Jets’ final dress rehearsal
Tilt against Maple Leafs last chance to get game right before playoffs
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Hey there, time traveller!
This article was published 13/05/2021 (631 days ago), so information in it may no longer be current.
The stage has officially been set for the Winnipeg Jets. Their pursuit of the Stanley Cup begins against the Edmonton Oilers at Rogers Place Wednesday night.
The NHL released the full schedule of the first round of the NHL postseason on Thursday, putting real dates and times to matchups that had been determined earlier this week. But before the Jets embark on what they hope will be a stretch of hockey that takes them right into the summer, a final dress rehearsal remains Friday, as Winnipeg welcomes the Toronto Maple Leafs to town for the conclusion of their 56-game regular season.
For the Leafs, a matchup with the Jets is pretty much meaningless. Toronto has been atop the Canadian division since opening night in January and, most recently, has earned points in nine straight games (7-0-2).
As for the Jets, while a win or loss won’t affect their third-place finish, there’s certainly more at play here. Winnipeg is coming off a 5-0 dismantling of the Vancouver Canucks Tuesday, but the victory has offered only a brief respite from what’s been a challenging month. The Jets have won just twice in their last 11 games, with all nine of those losses coming in regulation time.
Indeed, given all that has gone wrong of late for the Jets, what should be a pointless game Friday is instead a much-needed building block to the postseason.
“Probably for both teams it’s about trying to get your game tuned up for the next one, which is obviously when it really matters. They are going to win the division here and have been basically at the top of division all year. Of course, you want to play well against them; you need to be ready to go,” Jets defenceman Josh Morrissey said after Thursday’s practice.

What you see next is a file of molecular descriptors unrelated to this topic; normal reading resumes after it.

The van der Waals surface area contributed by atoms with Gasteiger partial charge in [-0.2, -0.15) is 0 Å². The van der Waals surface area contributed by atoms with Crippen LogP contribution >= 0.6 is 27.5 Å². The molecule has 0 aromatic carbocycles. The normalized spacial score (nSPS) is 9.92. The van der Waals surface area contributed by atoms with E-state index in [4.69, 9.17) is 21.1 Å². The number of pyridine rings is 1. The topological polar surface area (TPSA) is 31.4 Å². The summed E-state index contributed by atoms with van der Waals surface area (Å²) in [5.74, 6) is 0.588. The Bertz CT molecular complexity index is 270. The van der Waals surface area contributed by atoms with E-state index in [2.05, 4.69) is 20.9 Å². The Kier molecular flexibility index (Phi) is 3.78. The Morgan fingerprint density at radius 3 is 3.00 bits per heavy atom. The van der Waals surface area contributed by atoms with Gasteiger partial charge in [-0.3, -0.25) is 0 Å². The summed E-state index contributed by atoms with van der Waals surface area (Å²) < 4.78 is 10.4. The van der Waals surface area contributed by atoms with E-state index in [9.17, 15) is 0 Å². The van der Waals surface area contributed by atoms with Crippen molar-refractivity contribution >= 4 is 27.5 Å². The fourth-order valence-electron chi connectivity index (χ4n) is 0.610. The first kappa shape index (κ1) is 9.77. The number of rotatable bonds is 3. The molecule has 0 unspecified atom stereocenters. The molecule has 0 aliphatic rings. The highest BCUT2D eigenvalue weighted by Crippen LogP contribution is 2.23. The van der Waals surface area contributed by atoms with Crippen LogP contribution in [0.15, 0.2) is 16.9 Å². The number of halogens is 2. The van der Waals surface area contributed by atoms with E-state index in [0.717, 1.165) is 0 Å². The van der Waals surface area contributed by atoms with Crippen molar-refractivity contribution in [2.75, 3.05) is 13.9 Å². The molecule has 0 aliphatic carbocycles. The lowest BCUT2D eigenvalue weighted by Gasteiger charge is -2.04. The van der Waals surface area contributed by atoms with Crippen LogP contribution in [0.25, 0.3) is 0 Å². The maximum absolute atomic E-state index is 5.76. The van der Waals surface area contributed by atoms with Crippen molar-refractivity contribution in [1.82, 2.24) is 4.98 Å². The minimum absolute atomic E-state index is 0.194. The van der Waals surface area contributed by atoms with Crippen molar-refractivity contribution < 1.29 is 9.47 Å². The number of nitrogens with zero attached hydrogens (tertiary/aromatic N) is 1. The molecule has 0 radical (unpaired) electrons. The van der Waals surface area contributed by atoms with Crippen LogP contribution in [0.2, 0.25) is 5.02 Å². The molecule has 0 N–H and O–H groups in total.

“But I think our focus is on ourselves and trying to get our game… it’s one last tune up, really, for the playoffs and we’re going to try to bring a game that we can use against Edmonton and so that’s where our heads are at. We’ve got a lot of work to do in between. We’re sort of on the task at hand and on our own room and preparing for that series.”
The Jets won’t be icing the lineup against the Leafs they’ll deploy next week versus the Oilers. Andrew Copp was absent from practice and will be held out of action. The same goes for defenceman Tucker Poolman, who was in a non-contact jersey Friday and will miss a third straight game due to a lower-body injury.
When asked about his team’s overall health, Jets head coach Paul Maurice said the only real concern for the playoffs is the status of forward Nikolaj Ehlers. Ehlers has missed the last eight games with a shoulder injury and though he’s resumed skating, and started to add shooting to his solo workouts, he remains questionable for the start of the postseason.
Maurice has been conscious not to overwork his minutes-leaders, running four lines a lot more consistently than he’s used to over the last few games. He’ll take the same approach against the Leafs, understanding that another banged up player will only add to what seems like an already large mountain to climb in stopping Connor McDavid and the high-powered Oilers.